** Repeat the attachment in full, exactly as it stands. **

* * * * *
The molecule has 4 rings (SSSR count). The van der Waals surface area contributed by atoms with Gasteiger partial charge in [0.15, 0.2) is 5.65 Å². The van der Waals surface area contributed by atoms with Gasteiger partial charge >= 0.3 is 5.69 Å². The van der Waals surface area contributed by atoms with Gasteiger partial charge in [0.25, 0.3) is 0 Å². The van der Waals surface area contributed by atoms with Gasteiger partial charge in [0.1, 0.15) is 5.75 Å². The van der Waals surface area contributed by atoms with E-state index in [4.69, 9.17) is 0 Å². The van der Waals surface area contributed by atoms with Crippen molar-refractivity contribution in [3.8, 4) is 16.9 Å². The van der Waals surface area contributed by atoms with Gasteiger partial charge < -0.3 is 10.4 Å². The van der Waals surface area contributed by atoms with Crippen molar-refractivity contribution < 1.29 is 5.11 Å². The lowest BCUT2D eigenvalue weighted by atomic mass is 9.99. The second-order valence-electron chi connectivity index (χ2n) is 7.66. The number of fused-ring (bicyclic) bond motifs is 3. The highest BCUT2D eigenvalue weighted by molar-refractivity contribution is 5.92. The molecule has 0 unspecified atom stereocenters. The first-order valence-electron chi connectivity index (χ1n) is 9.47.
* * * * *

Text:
The molecule has 4 rings (SSSR count). The van der Waals surface area contributed by atoms with Gasteiger partial charge in [0.15, 0.2) is 5.65 Å². The van der Waals surface area contributed by atoms with Gasteiger partial charge >= 0.3 is 5.69 Å². The van der Waals surface area contributed by atoms with Gasteiger partial charge in [0.25, 0.3) is 0 Å². The van der Waals surface area contributed by atoms with Gasteiger partial charge in [0.1, 0.15) is 5.75 Å². The van der Waals surface area contributed by atoms with E-state index in [4.69, 9.17) is 0 Å². The van der Waals surface area contributed by atoms with Crippen molar-refractivity contribution in [3.8, 4) is 16.9 Å². The van der Waals surface area contributed by atoms with Gasteiger partial charge < -0.3 is 10.4 Å². The van der Waals surface area contributed by atoms with Crippen molar-refractivity contribution < 1.29 is 5.11 Å². The lowest BCUT2D eigenvalue weighted by atomic mass is 9.99. The second-order valence-electron chi connectivity index (χ2n) is 7.66. The number of fused-ring (bicyclic) bond motifs is 3. The highest BCUT2D eigenvalue weighted by molar-refractivity contribution is 5.92. The molecule has 0 unspecified atom stereocenters. The first-order valence-electron chi connectivity index (χ1n) is 9.47.